Part 3 of our multi-part Evangelion watchalong with Vrai, Dee, and special guests Isaac and Lizzie! As Shinji starts to break down, so too does the narrative—and the team has some concerns about how it’s all going to shake out.
Date Recorded: Saturday 7th September 2019
Hosts: Vrai, Dee
Guests: Lizzie, Isaac
0:03:51 Let’s talk about Rei
0:06:49 Philosophy stuff
0:13:45 Adolescent angst among child soldiers
0:22:35 What’s it about?
0:25:29 Shinji’s desire for validation vs intrinsic altruism
0:29:49 More toxic masculinity
0:47:36 Misato: the only good adult
0:54:15 Criticisms of Shinji
VRAI: Hello, listeners. Welcome to Chatty AF, the Anime Feminist podcast. My name is Vrai. I’m a writer and editor at Anime Feminist. I freelance all over the Web. You can find most of the stuff I do by going to my Twitter @WriterVrai. Or you can find the other podcast I cohost @trashpod.
And with me on this continuing journey down the Evangelion watchalong are our three guests, Dee, Isaac, and Lizzie.
LIZZIE: Hi there. My name is Lizzie. You might know me as ThatNerdyBoliviane. You can follow me on Twitter @LizzieVisitante. You can find anything I’ve ever done on my website, thatnerdyboliviane.com. On my “About” page, you’ll have my PayPal and Patreon information if you want to financially support my struggles.
ISAAC: And I’m Isaac, former associate features editor for Crunchyroll, on-hiatus anime blogger, and on Twitter @iblessall—although as I’ve said before, I am locked, so you’ll have to request if you want to see my good, good content.
VRAI: And this week we are doing what I’m sure you’ve all been waiting for at home. We have hit the back half of Eva. This week, we are covering episodes 14 to 20. How are you feeling, kids?
LIZZIE: I surprisingly feel okay. I don’t know what I was expecting. I think when really I started seeing “Oh, I see what you’re talking about now” was in episode 20. That’s when I felt like “Ah, look at that! The imagery from the opening makes sense here.”
VRAI: Good. Yes. I would like to point out once again, now that it may be a little bit more of interest to you, this is the point when Eva started wildly diverging from its original intended planning documents that its sponsors had asked for—which are, may I remind you, to “sell some toys.”
VRAI: New censorship laws literally were invented in the wake of Evangelion, primarily because of the cannibalism scene and also, maybe more surprisingly from a modern perspective, the sex scene between Misato and Kaji. They got in a lot of trouble!
ISAAC: Ah, yeah, that extremely risqué shot of the cup on the counter. Whew!
DEE: Yes, but Sailor Moon made so many sex noises, you guys.
LIZZIE: And those sound effects. I was just like, “Okay. That’s interesting.”
VRAI: Yeah, this aired during a primetime slot. This was not a late-night anime.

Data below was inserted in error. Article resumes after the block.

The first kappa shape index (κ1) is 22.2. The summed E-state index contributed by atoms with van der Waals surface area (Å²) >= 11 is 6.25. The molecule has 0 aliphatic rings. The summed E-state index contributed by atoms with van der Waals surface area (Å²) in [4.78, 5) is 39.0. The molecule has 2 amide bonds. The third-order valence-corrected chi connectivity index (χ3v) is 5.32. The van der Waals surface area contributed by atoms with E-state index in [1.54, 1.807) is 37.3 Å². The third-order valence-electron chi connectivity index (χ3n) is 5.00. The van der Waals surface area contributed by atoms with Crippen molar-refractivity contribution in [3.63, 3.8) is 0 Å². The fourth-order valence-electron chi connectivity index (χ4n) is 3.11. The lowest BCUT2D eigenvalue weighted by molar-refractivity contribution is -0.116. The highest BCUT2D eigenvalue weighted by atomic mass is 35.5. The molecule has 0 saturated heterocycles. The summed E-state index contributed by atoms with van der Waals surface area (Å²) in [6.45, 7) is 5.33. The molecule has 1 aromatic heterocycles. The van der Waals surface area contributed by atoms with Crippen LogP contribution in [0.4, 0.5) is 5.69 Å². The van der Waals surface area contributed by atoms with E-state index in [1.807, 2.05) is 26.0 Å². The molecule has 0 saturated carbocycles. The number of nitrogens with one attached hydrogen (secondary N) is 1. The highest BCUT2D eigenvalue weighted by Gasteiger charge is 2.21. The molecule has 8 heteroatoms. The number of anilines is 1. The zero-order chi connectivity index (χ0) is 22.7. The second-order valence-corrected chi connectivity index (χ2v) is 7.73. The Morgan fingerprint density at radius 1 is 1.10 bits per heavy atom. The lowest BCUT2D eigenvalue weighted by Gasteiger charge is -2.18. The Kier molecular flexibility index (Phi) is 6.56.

LIZZIE: Ooh, I see. That makes a lot more sense.
DEE: Surprise! Yeah.
LIZZIE: “Look, mommy. Look what I’m watching.” [Chuckles]
VRAI: So, there was a real scrambling behind the scenes getting into these later episodes of “Oh shit! Oh shit! We are bleeding sponsors left and right!” Which is why you start to see a lot more use of creative animation techniques. Eva really pioneered and popularized that thing that’s very common now in anime where you shoot a character from the back so you don’t have to animate their lip flaps. And also, a lot of reused footage.
DEE: So many silhouettes, too. That saves you some time and space, as well.
VRAI: All right. Let’s see. There’s so much here. I’m wondering where to begin. Why don’t we start with Rei? Because we haven’t really talked much about her yet, but she gets some really big monologues through this stretch.
LIZZIE: I feel like there’s so much to say about her when— I think it was in the recap episode, I think that’s when it happened, where she really starts talking about the world objectively and is questioning her own existence.
I’m finding the undertones about her really uncomfortable when Shinji’s like “Hm. You sort of have this motherly feeling to you, and I don’t know why.” I’m like, “Hm. I have a feeling that’ll make me uncomfortable later.” We’ll see.
VRAI: Why wait? It can make you uncomfortable now.
LIZZIE: Well, yeah, I’m uncomfortable now, but I’m hoping nothing stupid happens, like she looks like his mom or something. I don’t know.
ISAAC: I mean, she is named the name that Shinji’s dad was going to give him if he had not been Shinji, which is totally okay. Very cool.
LIZZIE: [crosstalk] Oh yeah, I forgot about that.
DEE: Also, she has the same voice actress as Shinji’s mom, Yui.
LIZZIE: Oh, great, so never mind.
ISAAC: [crosstalk, deadpan] That is also cool.
DEE: I’d recognize Megumi Hayashibara from a mile away, and as soon as she started talking, I was like, “Same person!”
LIZZIE: Oh, gosh.
But what do you have to say, Isaac? Because I feel like there’s more that I’m missing here.
ISAAC: Well, I think the two main things I took out of her monologue were insubstantial. One was that she said she didn’t like the color red. So, that makes sense why she doesn’t really seem to care for Asuka much.
DEE: That’s so great!
LIZZIE: I love that.
ISAAC: There is also… This is just a reference, but there’s a show called Martian Successor Nadeshiko that is kind of a parody tribute to a lot of different giant robot shows that came before it, and there is a scene in the Rei episode where there’s a bunch of her all lined up in a line.
And I think I mentioned this before, but it’s kind of interesting coming back to Eva after having seen so much stuff that came after it, and you hook into these little referential anchors that you’ve seen places before, and you’re like, “Oh, I feel like this is a reference to something, but I don’t really know what.” And then you watch Eva and you’re like, “Oh! Okay, so that’s where that comes from.”